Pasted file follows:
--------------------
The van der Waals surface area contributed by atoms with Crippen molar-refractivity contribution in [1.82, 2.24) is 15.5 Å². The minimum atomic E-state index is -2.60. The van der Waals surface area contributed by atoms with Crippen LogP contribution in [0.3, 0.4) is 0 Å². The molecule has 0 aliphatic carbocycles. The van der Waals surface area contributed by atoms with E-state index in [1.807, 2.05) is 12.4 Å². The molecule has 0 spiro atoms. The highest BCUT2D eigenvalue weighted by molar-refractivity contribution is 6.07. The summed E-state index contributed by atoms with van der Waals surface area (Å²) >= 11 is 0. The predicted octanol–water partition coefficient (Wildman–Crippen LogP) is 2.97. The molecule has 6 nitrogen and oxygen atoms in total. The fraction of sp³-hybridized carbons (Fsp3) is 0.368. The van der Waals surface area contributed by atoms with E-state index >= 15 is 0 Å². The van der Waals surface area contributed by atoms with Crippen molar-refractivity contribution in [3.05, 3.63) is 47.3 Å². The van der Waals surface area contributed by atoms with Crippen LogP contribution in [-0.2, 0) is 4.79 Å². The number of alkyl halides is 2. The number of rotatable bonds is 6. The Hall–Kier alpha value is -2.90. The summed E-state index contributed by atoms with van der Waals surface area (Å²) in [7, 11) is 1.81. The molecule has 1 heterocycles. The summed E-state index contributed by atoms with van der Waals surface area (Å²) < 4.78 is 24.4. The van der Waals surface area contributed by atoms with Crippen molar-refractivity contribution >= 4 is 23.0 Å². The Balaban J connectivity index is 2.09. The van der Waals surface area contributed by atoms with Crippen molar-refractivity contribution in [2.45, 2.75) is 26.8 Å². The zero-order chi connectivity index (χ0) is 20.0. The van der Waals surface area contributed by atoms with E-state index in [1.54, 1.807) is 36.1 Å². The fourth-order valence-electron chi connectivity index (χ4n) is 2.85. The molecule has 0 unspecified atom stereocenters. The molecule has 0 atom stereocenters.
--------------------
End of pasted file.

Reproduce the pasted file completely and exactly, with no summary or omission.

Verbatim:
The van der Waals surface area contributed by atoms with Crippen molar-refractivity contribution in [1.82, 2.24) is 15.5 Å². The minimum atomic E-state index is -2.60. The van der Waals surface area contributed by atoms with Crippen LogP contribution in [0.3, 0.4) is 0 Å². The molecule has 0 aliphatic carbocycles. The van der Waals surface area contributed by atoms with E-state index in [1.807, 2.05) is 12.4 Å². The molecule has 0 spiro atoms. The highest BCUT2D eigenvalue weighted by molar-refractivity contribution is 6.07. The summed E-state index contributed by atoms with van der Waals surface area (Å²) >= 11 is 0. The predicted octanol–water partition coefficient (Wildman–Crippen LogP) is 2.97. The molecule has 6 nitrogen and oxygen atoms in total. The fraction of sp³-hybridized carbons (Fsp3) is 0.368. The van der Waals surface area contributed by atoms with E-state index >= 15 is 0 Å². The van der Waals surface area contributed by atoms with Crippen molar-refractivity contribution in [3.05, 3.63) is 47.3 Å². The van der Waals surface area contributed by atoms with Crippen LogP contribution in [-0.2, 0) is 4.79 Å². The number of alkyl halides is 2. The number of rotatable bonds is 6. The Hall–Kier alpha value is -2.90. The summed E-state index contributed by atoms with van der Waals surface area (Å²) in [7, 11) is 1.81. The molecule has 1 heterocycles. The summed E-state index contributed by atoms with van der Waals surface area (Å²) < 4.78 is 24.4. The van der Waals surface area contributed by atoms with Crippen molar-refractivity contribution >= 4 is 23.0 Å². The Balaban J connectivity index is 2.09. The van der Waals surface area contributed by atoms with Crippen molar-refractivity contribution in [2.45, 2.75) is 26.8 Å². The zero-order chi connectivity index (χ0) is 20.0. The van der Waals surface area contributed by atoms with E-state index in [1.54, 1.807) is 36.1 Å². The fourth-order valence-electron chi connectivity index (χ4n) is 2.85. The molecule has 0 unspecified atom stereocenters. The molecule has 0 atom stereocenters.